As good as Caniff proved to be, he freely admits that his successes pale in comparison to his younger sister, Laura. A four-time national All-American while in high school, Laura signed to play at North Carolina and enjoyed a four-year career with the Tar Heels there after her blue-chip high school career. Laura was inducted into the fifth Russell High School Athletic Hall of Fame as part of the 2019 HOF Class.
"I was a good golfer, and was able to travel to on the AJGA Tour," Caniff said. "However, I will be the first to say that my sister was the better golfer. She was recruited by over 60 schools. There was no doubt who was the better golfer was in our family. It, by far, was her. I know she played alongside Michelle Wie a great deal and they got to know each other well."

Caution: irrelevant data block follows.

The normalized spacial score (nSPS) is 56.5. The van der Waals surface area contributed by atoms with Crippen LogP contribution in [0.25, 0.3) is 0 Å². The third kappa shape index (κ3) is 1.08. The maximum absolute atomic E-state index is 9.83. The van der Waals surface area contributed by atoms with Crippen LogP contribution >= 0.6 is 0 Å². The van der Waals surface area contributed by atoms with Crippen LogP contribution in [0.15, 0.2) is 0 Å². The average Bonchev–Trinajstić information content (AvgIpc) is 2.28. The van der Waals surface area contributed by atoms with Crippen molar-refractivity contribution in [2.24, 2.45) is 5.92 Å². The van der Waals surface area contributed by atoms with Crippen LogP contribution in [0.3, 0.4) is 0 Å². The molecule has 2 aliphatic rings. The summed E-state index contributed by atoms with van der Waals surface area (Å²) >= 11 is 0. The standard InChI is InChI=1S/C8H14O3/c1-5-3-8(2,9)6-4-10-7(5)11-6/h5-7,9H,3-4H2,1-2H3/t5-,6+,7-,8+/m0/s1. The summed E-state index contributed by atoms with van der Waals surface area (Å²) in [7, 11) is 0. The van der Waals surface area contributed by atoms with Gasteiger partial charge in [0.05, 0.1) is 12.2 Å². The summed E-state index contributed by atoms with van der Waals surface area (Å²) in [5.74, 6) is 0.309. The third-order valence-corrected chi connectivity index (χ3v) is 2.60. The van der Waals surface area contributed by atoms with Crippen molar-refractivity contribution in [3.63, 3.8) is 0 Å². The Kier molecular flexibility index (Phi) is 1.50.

For Caniff, the game of golf has carried him a long way, and while he doesn't play at the highest levels of the sport any longer, the personal lessons that he's learned from the sport have helped him close crucial business deals -- with quite a few of those, undoubtedly, being closed on the golf course.
He credits that poise to the times when he was younger, when he was paired with adults from various backgrounds as a young kid growing up due to the lack of kids playing in his age bracket.
"Those experiences taught me to treat everybody the same," Caniff said of playing with older peers. "It makes you mature a lot sooner because you're playing with men and women. You're playing with adults. If it was you and your core buddies out there, you might be able to get away with acting up a little bit, but when we would play, it always seemed like a pretty substantial community member. The second part of it is with golf, you have to be self-dedicated and self-driven. That's helped me as I've gone through life, as well. Most of the time, I'm closing deals on the golf course, and being able to handle myself and go through school on different levels has helped open so many doors for me throughout the years."